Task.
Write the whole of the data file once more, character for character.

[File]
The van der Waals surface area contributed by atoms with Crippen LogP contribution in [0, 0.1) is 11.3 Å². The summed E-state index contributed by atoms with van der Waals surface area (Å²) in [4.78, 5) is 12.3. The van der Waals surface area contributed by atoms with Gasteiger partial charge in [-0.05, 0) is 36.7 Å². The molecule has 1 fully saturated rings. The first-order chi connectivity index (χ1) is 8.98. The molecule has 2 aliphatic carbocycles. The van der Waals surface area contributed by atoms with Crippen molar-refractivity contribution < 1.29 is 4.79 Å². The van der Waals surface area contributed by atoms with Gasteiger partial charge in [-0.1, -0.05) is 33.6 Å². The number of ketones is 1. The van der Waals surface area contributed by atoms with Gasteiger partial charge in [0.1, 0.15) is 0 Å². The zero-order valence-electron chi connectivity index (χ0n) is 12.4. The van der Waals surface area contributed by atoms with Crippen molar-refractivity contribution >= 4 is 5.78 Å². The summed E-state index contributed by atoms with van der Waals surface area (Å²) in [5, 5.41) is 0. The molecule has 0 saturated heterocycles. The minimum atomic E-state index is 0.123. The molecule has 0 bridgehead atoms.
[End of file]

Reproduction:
The van der Waals surface area contributed by atoms with Crippen LogP contribution in [0, 0.1) is 11.3 Å². The summed E-state index contributed by atoms with van der Waals surface area (Å²) in [4.78, 5) is 12.3. The van der Waals surface area contributed by atoms with Gasteiger partial charge in [-0.05, 0) is 36.7 Å². The molecule has 1 fully saturated rings. The first-order chi connectivity index (χ1) is 8.98. The molecule has 2 aliphatic carbocycles. The van der Waals surface area contributed by atoms with Crippen molar-refractivity contribution < 1.29 is 4.79 Å². The van der Waals surface area contributed by atoms with Gasteiger partial charge in [-0.1, -0.05) is 33.6 Å². The number of ketones is 1. The van der Waals surface area contributed by atoms with Gasteiger partial charge in [0.1, 0.15) is 0 Å². The zero-order valence-electron chi connectivity index (χ0n) is 12.4. The van der Waals surface area contributed by atoms with Crippen molar-refractivity contribution >= 4 is 5.78 Å². The summed E-state index contributed by atoms with van der Waals surface area (Å²) in [5, 5.41) is 0. The molecule has 0 saturated heterocycles. The minimum atomic E-state index is 0.123. The molecule has 0 bridgehead atoms.